HSLDA
January 28, 2004

HSLDA Senior Counsel Testifies Before Congress

For 20 years, HSLDA has been on the front lines to protect innocent homeschoolers from being traumatized at the hands of social workers pursuing anonymous tips.

On January 28, Chris Klicka, Senior Counsel of HSLDA had the chance to inform Congress of this ongoing problem. He testified before the Subcommittee on Human Resources of the U.S. House Committee on Ways and Means. The chairman, Representative Wally Herger, verbally indicated his interest in the issue at the hearing.

The Committee was considering ways to reform the child welfare system in light of recent publicized social worker failures involving abused children. Most of the panel of experts at the hearing explained that the way to reform the child welfare system was to spend more money.

Klicka offered Congress a unique way they can save money and enable the child welfare workers to lighten their overwhelming case load.

Klicka proposed that Congress, through its child welfare program funds, require states to eliminate the investigation of anonymous tips (tipsters would have to identify themselves) and penalize intentionally false tipsters.

Klicka summarized the proposals this way in his testimony:

"1) Require all tipsters to reveal their identity and address to the social worker. The social worker will keep this information confidential but warn them of consequences of giving intentionally false information. This will prevent the majority of anonymous tipsters who use the system to hurt people via bogus allegations.

2) Require all states to have a statutory mechanism for victims of intentionally false allegations to pursue the tipsters with criminal charges."


He pointed out that with these requirements, social workers will have far less cases to investigate and the referrals they receive from tipsters will be far more accurate. It will give them the necessary time and attention to investigate real child abuse cases instead of being spread so thin pursuing anonymous tips that usually turn out to be unfounded. Eliminating investigation of anonymous tips will largely stop tipsters from using the system to harass people they do not like or are prejudiced against.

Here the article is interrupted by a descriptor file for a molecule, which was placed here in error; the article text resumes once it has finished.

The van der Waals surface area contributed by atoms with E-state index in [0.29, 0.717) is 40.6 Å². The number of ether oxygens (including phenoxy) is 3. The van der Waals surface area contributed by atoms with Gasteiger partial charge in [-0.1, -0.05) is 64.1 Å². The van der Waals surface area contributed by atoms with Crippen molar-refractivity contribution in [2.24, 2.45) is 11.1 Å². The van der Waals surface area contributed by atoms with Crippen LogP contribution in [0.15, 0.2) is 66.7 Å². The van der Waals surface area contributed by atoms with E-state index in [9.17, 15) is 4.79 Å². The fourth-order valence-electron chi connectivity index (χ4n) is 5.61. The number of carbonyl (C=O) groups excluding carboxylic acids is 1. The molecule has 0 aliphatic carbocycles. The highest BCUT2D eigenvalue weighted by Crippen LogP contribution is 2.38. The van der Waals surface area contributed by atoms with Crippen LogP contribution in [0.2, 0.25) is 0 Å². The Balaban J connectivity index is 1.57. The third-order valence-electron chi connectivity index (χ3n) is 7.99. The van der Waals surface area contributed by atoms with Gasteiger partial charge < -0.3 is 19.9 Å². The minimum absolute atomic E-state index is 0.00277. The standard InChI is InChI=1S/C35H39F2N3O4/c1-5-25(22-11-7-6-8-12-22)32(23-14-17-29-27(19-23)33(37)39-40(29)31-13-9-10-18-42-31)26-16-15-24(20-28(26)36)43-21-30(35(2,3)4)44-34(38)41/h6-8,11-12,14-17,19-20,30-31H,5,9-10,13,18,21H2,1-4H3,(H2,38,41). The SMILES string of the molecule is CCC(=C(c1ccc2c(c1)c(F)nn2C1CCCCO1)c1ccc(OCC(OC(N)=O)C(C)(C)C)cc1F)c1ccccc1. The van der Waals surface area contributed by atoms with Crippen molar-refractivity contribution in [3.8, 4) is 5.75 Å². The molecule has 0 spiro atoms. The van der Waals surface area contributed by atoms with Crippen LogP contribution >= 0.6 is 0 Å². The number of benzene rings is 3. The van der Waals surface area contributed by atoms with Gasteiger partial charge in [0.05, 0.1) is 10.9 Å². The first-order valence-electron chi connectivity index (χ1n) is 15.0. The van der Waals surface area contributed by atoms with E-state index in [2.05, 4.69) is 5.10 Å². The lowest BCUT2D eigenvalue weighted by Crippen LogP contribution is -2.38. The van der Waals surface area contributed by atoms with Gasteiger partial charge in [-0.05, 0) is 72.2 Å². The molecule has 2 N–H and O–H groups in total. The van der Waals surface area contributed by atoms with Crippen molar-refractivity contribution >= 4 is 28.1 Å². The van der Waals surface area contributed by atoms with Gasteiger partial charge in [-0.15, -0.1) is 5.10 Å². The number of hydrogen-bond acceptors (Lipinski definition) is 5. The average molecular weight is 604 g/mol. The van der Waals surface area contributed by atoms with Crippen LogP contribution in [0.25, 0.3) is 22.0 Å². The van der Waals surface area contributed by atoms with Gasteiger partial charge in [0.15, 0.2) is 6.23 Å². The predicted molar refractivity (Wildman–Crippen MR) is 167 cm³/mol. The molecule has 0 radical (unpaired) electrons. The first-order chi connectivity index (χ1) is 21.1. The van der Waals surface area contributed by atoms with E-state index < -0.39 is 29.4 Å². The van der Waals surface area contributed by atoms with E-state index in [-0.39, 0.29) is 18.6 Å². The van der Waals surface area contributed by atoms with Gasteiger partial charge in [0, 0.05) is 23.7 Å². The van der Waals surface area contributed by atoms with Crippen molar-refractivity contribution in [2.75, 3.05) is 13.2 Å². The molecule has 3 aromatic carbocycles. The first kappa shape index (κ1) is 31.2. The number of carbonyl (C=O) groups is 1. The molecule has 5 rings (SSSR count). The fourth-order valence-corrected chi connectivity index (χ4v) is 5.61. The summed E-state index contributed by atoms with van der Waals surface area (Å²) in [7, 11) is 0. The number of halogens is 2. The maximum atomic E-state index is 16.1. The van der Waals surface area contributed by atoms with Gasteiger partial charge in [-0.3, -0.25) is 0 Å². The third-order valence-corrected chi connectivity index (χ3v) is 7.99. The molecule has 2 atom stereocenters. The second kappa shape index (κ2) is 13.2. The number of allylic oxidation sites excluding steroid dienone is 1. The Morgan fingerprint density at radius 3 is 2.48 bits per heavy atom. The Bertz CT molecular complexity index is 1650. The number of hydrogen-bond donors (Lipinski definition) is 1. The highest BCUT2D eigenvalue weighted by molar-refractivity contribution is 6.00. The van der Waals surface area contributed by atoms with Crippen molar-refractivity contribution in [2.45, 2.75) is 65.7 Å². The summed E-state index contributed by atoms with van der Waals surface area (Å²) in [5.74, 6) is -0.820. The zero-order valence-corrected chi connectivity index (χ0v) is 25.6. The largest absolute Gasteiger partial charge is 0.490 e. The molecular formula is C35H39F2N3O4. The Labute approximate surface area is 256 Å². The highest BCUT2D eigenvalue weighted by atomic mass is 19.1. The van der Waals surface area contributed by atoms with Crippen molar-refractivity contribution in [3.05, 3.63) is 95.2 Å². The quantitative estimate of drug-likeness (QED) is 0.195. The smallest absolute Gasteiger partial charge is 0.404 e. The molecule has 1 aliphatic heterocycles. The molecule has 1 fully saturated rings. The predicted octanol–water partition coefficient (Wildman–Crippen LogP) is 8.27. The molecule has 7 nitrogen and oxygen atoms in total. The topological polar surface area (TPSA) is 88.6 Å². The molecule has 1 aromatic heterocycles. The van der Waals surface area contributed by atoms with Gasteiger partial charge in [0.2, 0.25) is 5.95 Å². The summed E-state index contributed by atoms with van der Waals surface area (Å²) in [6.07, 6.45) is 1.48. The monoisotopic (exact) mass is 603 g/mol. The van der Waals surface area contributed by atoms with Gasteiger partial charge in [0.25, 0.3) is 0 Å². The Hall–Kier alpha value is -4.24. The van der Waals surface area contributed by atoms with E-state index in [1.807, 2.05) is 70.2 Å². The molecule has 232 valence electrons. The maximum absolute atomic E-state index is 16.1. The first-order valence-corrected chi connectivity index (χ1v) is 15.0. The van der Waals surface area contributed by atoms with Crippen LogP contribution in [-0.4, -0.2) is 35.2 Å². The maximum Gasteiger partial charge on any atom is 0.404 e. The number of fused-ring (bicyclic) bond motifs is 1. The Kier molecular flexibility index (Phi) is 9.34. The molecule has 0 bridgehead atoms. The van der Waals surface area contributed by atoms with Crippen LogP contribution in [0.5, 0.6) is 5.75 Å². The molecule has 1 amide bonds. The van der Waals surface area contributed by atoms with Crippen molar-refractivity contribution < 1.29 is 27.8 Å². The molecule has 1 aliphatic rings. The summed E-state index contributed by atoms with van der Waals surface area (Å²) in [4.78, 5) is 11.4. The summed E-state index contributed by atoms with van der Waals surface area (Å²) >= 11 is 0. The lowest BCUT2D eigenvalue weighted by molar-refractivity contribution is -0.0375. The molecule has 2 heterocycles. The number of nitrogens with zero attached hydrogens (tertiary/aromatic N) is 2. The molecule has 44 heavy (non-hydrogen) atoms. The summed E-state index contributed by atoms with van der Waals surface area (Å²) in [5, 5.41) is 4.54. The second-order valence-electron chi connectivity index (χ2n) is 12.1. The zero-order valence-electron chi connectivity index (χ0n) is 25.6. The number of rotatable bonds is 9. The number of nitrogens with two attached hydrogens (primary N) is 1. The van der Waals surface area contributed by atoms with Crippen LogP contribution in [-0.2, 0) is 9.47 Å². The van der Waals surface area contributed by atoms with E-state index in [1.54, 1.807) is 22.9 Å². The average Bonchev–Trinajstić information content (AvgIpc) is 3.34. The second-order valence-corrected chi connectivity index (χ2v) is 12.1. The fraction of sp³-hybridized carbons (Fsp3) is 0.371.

Klicka's testimony was filled with true stories of innocent families being traumatized by anonymous tipsters. For example, in Wisconsin, a homeschool family was reported by an anonymous tipster. Klicka secured a copy of the report by the social worker which said:

The caller was concerned because the children were all thin and thought that removal of food was possibly a form of discipline. The caller thought this discipline may have been a practice of the parents religion which was thought to have been born again. The caller thought that these parents give a lot of money to the church and spend little money on groceries. The callers last, somewhat passing concern, was that [the mother] homeschools her children.

As usual, the anonymous tip was bogus. It is apparent from the report that the caller was biased against both the fact that the family was homeschooling and that they were born again Christians. Yet the social worker insisted pursuing this anonymous tip and demanding entry into the home and interrogate the children.

Outside in the hall, the committee staff told Klicka they were interested in this possiblity and have asked for more data on anonymous tips. Please continue to pray that God will bring to pass some changes in this area.



Links to the Committee website:

http://waysandmeans.house.gov/hearings.asp?formmode=detail&hearing=122

http://waysandmeans.house.gov/hearings.asp?formmode=view&id=1143